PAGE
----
Desktop computers have come in two flavours for the last few years: boxes you plug into your monitor or TV, and all-in-one devices like Apple’s popular iMac series. Microsoft’s newly announced Surface Studio is the latter kind of desktop, but with a giant touchscreen and pen input too. It’s also the first desktop computer Microsoft has ever made.
The Windows giant has notoriously avoided the desktop hardware market, letting companies like HP and Dell duke it out in its stead. So the Surface Studio, which is clearly targeted towards artists, creatives, and power users, is a major departure. The last shock Microsoft delivered that was as monumental was the introduction of the original Surface back in 2012.
But we’ve heard rumours of the Surface Studio for months now, and many of those rumours have proven true. It’s screen is also a touch screen that accepts pen input, much like the professional Cintiq from Wacom. It’s a big desktop computer of the slab variety, and because it’s a slab it can easily be adjusted for better viewing angles or drawing angles.
Today at Spring Studio in New York City Microsoft gave us further details.
It’s reportedly got the thinnest desktop monitor ever. 12.5mm thin. It’s also a 28-inch display with 192PPI and DCI P3 colour gamut, one of the largest colour gamuts currently available. DCI P3 is what filmmakers calibrate their monitors to when creating films and TV and what the current 5K iMac is capable of.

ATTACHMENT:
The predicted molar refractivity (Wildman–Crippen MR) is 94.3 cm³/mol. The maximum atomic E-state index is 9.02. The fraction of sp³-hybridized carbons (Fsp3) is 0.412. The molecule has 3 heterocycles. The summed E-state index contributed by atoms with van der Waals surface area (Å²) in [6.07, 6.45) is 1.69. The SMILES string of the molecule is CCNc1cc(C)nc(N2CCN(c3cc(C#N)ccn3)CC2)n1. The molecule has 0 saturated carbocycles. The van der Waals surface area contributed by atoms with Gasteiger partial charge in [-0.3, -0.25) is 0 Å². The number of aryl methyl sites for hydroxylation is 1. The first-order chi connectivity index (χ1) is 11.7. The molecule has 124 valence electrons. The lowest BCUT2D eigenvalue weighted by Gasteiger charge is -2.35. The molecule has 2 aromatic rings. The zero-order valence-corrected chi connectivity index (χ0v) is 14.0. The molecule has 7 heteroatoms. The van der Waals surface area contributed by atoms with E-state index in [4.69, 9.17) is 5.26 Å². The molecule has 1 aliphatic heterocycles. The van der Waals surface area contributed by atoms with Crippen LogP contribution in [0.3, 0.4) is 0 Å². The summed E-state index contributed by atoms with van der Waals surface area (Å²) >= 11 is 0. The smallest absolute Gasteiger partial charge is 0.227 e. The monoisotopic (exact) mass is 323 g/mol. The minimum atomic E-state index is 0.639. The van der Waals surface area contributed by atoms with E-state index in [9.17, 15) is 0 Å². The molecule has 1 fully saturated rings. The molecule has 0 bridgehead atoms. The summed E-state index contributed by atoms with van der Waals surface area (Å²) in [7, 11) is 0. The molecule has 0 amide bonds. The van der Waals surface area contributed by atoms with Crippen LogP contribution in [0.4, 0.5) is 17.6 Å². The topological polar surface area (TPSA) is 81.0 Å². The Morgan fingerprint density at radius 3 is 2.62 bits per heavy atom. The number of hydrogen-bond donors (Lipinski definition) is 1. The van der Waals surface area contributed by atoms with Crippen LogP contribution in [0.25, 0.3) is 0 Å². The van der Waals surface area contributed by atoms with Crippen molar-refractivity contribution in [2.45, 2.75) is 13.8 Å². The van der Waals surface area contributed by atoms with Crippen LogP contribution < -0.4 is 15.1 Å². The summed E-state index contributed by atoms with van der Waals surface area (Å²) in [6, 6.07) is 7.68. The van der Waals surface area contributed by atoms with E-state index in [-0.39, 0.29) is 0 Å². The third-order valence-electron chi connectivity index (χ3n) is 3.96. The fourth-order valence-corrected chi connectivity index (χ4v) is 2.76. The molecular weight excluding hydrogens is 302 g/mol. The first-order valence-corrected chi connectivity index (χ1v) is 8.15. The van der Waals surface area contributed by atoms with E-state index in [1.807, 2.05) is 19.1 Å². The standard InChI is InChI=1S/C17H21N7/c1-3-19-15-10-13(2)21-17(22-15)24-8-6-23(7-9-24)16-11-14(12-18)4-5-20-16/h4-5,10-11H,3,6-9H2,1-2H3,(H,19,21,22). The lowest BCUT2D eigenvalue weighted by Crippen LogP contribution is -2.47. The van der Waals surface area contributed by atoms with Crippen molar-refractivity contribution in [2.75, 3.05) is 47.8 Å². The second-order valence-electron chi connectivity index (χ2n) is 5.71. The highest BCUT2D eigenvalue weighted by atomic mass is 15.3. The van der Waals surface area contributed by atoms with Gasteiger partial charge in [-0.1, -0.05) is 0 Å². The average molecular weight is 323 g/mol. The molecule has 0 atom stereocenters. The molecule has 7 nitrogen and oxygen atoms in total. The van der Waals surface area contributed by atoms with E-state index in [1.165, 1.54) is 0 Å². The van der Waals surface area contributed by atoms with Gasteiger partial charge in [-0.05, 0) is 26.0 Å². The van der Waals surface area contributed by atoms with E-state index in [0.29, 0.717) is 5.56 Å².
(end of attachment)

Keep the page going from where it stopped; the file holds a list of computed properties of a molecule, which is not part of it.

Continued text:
The Studio is built around that gorgeous display, but rocks some decent specs, including an i7 processor and a Nvidia 980M GPU. The 980 is one generation behind, but still a powerful video card that should be more than capable of handling most current games and video editing demands.
It’s also got a 2TB drive, 32GB of RAM, 2.1 Dolby audio and it includes wireless protocol so you can attach up to 4 Xbox Controllers without additional hardware.
For the non-gamers there’s other cool stuff, like the HD camera and built-in mics, and a nice hinge that makes adjusting the display easy. Also a pen that works with the Studio just as it would with the regular Surface. That means great palm rejection, and excellent responsiveness.
The Studio also has a very cool dial (the Surface Dial) with haptic feedback, which is incredibly useful for video and audio editors. It allows a user to quickly scroll through huge products or timelines, but dials are traditionally only useful for a small group of people — nameless editors.
To make it useful for artists it can actually be put onto the Studio itself and automatically provide a dial of colours so artists can quickly select a shade without lifting their pen from the display or zoom in and out to see the entire project or focus on one tiny detail.
As an all-in-one goes the Surface Studio is undoubtedly the most attractive currently available, it could have one of the finest displays, and the dial is a fantastic add on for creatives, but its definitely not the most powerful (MSI makes one with the latest Nvidia video card) all-in-ones available. This is a device that’s design first, and power second.
Pre-orders start today and it will retail for $US2999.